An overview of geoprocessing environments


Environment settings can be thought of as additional parameters that affect a tool's results. They differ from normal tool parameters in that they don't appear on a tool's dialog (with certain exceptions). Rather, they are values you set once using a separate dialog, and are interrogated and used by tools when they are run.

Changing the environment settings is often a prerequisite to performing geoprocessing tasks. For example, you may already be familiar with the Current and Scratch workspace environment settings, which allow you to set workspaces for inputs and outputs. Another example is the Extent environment setting, which allows your analysis to be limited to a small geographic area, or the Output Coordinate System environment setting, which defines the coordinate system (map projection) for new data.

There are more than 30 different environment settings, arranged in six categories.

Getting help on a tool's environments

A geoprocessing tool can use any number of environment settings. It is up to the developer of the tool to decide which environment settings will be used by the tool. For system tools developed by ESRI, the tool help will specify which environment settings apply to the tool. To view this information

  1. Open the tool's dialog from ArcToolbox or ArcCatalog.
  2. Click the Show Help button to display the tool's help panel.
  3. In the tool's help panel, click the Tool Help button.

The tool help will have a note that describes which environment settings it will use. This note is typically the last bullet item in the Usage section. (If there is no section on environments in a tool's help, then no environments apply, except for current and scratch workspace.) Each environment setting is a link to the reference help page for the environment. The illustration below shows the help page for the Identity tool.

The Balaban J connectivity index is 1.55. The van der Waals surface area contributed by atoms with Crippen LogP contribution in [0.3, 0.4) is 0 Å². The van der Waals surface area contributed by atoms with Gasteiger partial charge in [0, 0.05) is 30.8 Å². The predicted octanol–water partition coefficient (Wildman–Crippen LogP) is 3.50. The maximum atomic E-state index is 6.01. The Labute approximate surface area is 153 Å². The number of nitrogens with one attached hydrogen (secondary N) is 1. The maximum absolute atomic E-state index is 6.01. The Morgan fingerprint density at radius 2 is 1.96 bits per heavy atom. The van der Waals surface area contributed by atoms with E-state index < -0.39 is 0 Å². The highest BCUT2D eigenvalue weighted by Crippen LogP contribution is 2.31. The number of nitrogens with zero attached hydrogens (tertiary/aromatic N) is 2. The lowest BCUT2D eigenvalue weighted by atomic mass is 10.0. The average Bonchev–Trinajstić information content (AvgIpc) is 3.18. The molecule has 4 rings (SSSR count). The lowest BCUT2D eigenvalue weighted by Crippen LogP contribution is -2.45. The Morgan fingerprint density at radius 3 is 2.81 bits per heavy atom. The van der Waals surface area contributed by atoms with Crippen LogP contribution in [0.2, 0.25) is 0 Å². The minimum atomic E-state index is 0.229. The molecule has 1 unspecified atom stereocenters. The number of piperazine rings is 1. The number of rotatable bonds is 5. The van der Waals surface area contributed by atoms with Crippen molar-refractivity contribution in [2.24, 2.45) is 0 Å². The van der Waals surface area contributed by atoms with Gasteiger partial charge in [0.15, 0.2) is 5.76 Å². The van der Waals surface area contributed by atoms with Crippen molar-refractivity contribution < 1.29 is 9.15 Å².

Getting help on environments used in a tool

Environments in tool parameters

Some tools have parameters that take their default value from the environment. For example, the Clip tool has an optional XY Tolerance parameter whose default value is retrieved from the XY Tolerance environment setting.

The Clip tool using an environment setting as the default for a parameter

Environment levels and hierarchy

There are four levels of environment settings.

Learn more about environment levels and hierarchy

Specifying environment settings

The way you specify environment settings differs for the four levels.

Learn more about specifying application environment settings

Learn more about specifying tool environment settings

Learn more about specifying model environment settings

Learn more about specifying model process environment settings

Saving environment settings

Application level environments are saved to your geoprocessing settings.

Learn more about geoprocessing settings

Tool level environments are not saved anywhere, as they apply only to a single run of the tool.

Model level and model process level environments are saved with the model.

See Also